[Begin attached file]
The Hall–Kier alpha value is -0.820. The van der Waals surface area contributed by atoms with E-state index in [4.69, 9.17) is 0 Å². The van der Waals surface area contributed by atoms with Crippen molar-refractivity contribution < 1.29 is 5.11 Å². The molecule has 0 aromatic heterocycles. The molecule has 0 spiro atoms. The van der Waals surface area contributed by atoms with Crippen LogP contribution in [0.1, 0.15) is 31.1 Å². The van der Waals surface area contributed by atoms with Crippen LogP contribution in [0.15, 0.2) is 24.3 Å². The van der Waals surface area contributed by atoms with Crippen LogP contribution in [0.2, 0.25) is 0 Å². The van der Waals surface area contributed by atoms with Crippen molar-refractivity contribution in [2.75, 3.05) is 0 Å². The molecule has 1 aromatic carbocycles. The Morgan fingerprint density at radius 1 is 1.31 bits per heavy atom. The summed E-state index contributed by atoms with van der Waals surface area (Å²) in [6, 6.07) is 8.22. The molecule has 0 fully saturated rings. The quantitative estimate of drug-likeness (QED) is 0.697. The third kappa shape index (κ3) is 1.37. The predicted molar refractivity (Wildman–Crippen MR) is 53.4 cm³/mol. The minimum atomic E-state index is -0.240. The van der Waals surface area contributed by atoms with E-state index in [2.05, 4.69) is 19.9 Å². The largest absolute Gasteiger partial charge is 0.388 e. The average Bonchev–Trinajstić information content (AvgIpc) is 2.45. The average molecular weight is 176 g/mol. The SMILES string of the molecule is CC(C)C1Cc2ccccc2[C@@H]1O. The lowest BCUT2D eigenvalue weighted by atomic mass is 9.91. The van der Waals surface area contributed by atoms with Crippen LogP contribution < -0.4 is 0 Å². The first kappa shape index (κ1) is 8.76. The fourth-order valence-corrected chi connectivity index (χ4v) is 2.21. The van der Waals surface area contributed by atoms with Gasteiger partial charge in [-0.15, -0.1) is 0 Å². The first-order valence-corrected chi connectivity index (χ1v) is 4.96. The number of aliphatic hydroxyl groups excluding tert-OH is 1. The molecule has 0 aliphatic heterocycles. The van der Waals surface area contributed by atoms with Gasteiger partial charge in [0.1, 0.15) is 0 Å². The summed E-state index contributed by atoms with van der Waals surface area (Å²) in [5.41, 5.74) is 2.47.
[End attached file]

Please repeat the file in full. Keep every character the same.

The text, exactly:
The Hall–Kier alpha value is -0.820. The van der Waals surface area contributed by atoms with E-state index in [4.69, 9.17) is 0 Å². The van der Waals surface area contributed by atoms with Crippen molar-refractivity contribution < 1.29 is 5.11 Å². The molecule has 0 aromatic heterocycles. The molecule has 0 spiro atoms. The van der Waals surface area contributed by atoms with Crippen LogP contribution in [0.1, 0.15) is 31.1 Å². The van der Waals surface area contributed by atoms with Crippen LogP contribution in [0.15, 0.2) is 24.3 Å². The van der Waals surface area contributed by atoms with Crippen LogP contribution in [0.2, 0.25) is 0 Å². The van der Waals surface area contributed by atoms with Crippen molar-refractivity contribution in [2.75, 3.05) is 0 Å². The molecule has 1 aromatic carbocycles. The Morgan fingerprint density at radius 1 is 1.31 bits per heavy atom. The summed E-state index contributed by atoms with van der Waals surface area (Å²) in [6, 6.07) is 8.22. The molecule has 0 fully saturated rings. The quantitative estimate of drug-likeness (QED) is 0.697. The third kappa shape index (κ3) is 1.37. The predicted molar refractivity (Wildman–Crippen MR) is 53.4 cm³/mol. The minimum atomic E-state index is -0.240. The van der Waals surface area contributed by atoms with E-state index in [2.05, 4.69) is 19.9 Å². The largest absolute Gasteiger partial charge is 0.388 e. The average Bonchev–Trinajstić information content (AvgIpc) is 2.45. The average molecular weight is 176 g/mol. The SMILES string of the molecule is CC(C)C1Cc2ccccc2[C@@H]1O. The lowest BCUT2D eigenvalue weighted by atomic mass is 9.91. The van der Waals surface area contributed by atoms with Crippen LogP contribution < -0.4 is 0 Å². The first kappa shape index (κ1) is 8.76. The fourth-order valence-corrected chi connectivity index (χ4v) is 2.21. The van der Waals surface area contributed by atoms with Gasteiger partial charge in [-0.15, -0.1) is 0 Å². The first-order valence-corrected chi connectivity index (χ1v) is 4.96. The number of aliphatic hydroxyl groups excluding tert-OH is 1. The molecule has 0 aliphatic heterocycles. The van der Waals surface area contributed by atoms with Gasteiger partial charge in [0.1, 0.15) is 0 Å². The summed E-state index contributed by atoms with van der Waals surface area (Å²) in [5.41, 5.74) is 2.47.